But while I was there, I took the time because sometimes, you know, all the planning in the world won’t help you until you actually get out in the field and see if the boat is going to line up or not. In that case, it didn’t line up. But I was able to see in those moments that today, well actually tomorrow morning, June 6th, the shot that I had in my mind is actually possible. And I am super excited to see if I can pull it off. If you guys follow me on Instagram or on my newsletter, you know that I love shooting. The full moon is one of the most satisfying and challenging technical, creative, artistic pursuits that I’ve discovered so far in nature photography and every good moon photograph starts with an idea. And it starts with a vision of how you want to see the moon appear in the world.

Do you want to see it over a mountain? Do you want to see it rising over a two foot tower? Do you want to see it setting over the empire state building? You have to start with that idea and then everything flows downhill from that. So for this photo, my idea, there are a lot of tall mountains in California. We have some of the tallest in the contiguous us, and one of them is called Mount Williamson. It’s actually the second tallest mountain in California. It’s 14,293 feet or something like that. And then just past Mount Williamson, there’s another mountain called Mount Tindall, which is also fourteener. And it looks a lot, a lot, a lot, a lot like Mount Whitney, it’s got the same kind of pinnacles, the same beautiful flat East face, and then the broad Western slope going down the backside. And I thought, how cool would it be to see the moon setting right in between those two?

Fourteeners the only thing is the angle that you have to be at in order to actually see that is very far North looking back to the South. So the only time it turns out that that’s possible do is in June. Now, why is that? So if you’re not aware of this, what happens is the full moon always appears in the sky directly opposite the sun. So as you go farther and farther here in the Northern hemisphere, as you go farther and farther into the summer, the sun gets farther North in the sky, right? Which means that the moon, the full moon will be setting farther and farther South. Whereas in the winter time, as the sun goes farther and farther, South, the full moon sets farther and farther to the North. So that means if you have a specific idea for photo in mind, but the moon only lines up at a certain time at a certain angle, you can think about where the sun’s going to be, and that will help you figure out where the moon is going to be for that season.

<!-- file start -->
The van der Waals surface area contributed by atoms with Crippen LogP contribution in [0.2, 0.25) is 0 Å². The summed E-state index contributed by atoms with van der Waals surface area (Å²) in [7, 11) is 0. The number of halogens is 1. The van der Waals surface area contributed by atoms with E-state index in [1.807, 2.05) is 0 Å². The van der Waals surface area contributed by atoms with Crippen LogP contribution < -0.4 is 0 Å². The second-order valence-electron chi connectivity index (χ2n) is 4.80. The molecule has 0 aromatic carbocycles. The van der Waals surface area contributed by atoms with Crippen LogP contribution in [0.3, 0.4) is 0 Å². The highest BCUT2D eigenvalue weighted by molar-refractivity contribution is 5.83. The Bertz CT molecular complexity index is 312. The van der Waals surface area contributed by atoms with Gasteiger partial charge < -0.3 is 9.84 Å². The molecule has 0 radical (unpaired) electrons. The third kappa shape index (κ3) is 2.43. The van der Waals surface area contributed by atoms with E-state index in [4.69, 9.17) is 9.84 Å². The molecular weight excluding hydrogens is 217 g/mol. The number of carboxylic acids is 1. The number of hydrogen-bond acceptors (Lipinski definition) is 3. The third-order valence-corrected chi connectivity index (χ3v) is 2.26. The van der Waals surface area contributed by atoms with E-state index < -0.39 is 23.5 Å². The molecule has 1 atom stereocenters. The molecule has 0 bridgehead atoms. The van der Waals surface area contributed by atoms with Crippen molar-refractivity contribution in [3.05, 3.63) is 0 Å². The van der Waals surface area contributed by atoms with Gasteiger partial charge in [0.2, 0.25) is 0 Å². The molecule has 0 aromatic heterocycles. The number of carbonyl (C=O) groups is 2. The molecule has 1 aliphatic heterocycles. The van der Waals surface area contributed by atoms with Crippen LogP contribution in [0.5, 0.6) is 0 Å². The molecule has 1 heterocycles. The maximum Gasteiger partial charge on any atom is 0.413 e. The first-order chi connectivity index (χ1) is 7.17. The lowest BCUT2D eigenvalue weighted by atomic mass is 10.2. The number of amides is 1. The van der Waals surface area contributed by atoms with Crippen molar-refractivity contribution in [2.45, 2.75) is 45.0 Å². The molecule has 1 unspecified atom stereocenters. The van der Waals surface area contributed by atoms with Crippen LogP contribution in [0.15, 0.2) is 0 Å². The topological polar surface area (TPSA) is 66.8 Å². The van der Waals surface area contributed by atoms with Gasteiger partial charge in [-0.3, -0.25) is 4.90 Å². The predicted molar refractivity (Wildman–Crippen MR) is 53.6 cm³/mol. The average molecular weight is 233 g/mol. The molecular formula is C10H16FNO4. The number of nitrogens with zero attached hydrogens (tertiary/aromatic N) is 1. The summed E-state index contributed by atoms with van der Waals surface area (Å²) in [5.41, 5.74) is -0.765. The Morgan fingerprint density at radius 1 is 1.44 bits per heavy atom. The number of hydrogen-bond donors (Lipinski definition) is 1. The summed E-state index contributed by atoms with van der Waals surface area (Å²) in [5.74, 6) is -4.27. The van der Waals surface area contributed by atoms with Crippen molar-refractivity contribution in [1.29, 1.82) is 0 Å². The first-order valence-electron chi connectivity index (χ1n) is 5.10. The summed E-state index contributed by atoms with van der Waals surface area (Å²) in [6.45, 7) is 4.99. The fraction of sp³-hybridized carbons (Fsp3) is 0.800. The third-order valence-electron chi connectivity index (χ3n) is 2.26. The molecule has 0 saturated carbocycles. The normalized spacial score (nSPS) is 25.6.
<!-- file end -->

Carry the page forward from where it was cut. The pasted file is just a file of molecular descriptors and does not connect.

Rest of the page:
So in June, we’re approaching the June solstice, right? The sun is the farthest North. It’s going to be in about two more weeks, which means the moon is the farthest South it’s ever going to appear as a full moon, which means that for this specific alignment, even though I could shoot the moon setting over Williamson at all different times of the year, it’s always going to be from a different angle. The only way that I can get it dropping into the slot between Williamson and Tyndall is now in June. So that’s the idea that I had. That’s where this photo started from. And I should be down there right now, lining up, doing the final kind of lineup with the mountains, things like that. But I, I’m not. I’m about two hours North at mono Lake, and we’ve had thunderstorms, these beautiful thunderstorms all week. The sky is absolutely freaking gorgeous out right now. It is just too fun to be out here. So I’m going to do the shoot here. You can see there’s this core jus light on the trees, just this beautiful, warm light cascading across the mountain. So I’m out here just roaming around, seeing what I could find. I got no destination fine, but after the sunset I got to get in the car, I’m going to high tail it. I’m going to book it down to Kearsarge because this full moon Bodo is waiting for me.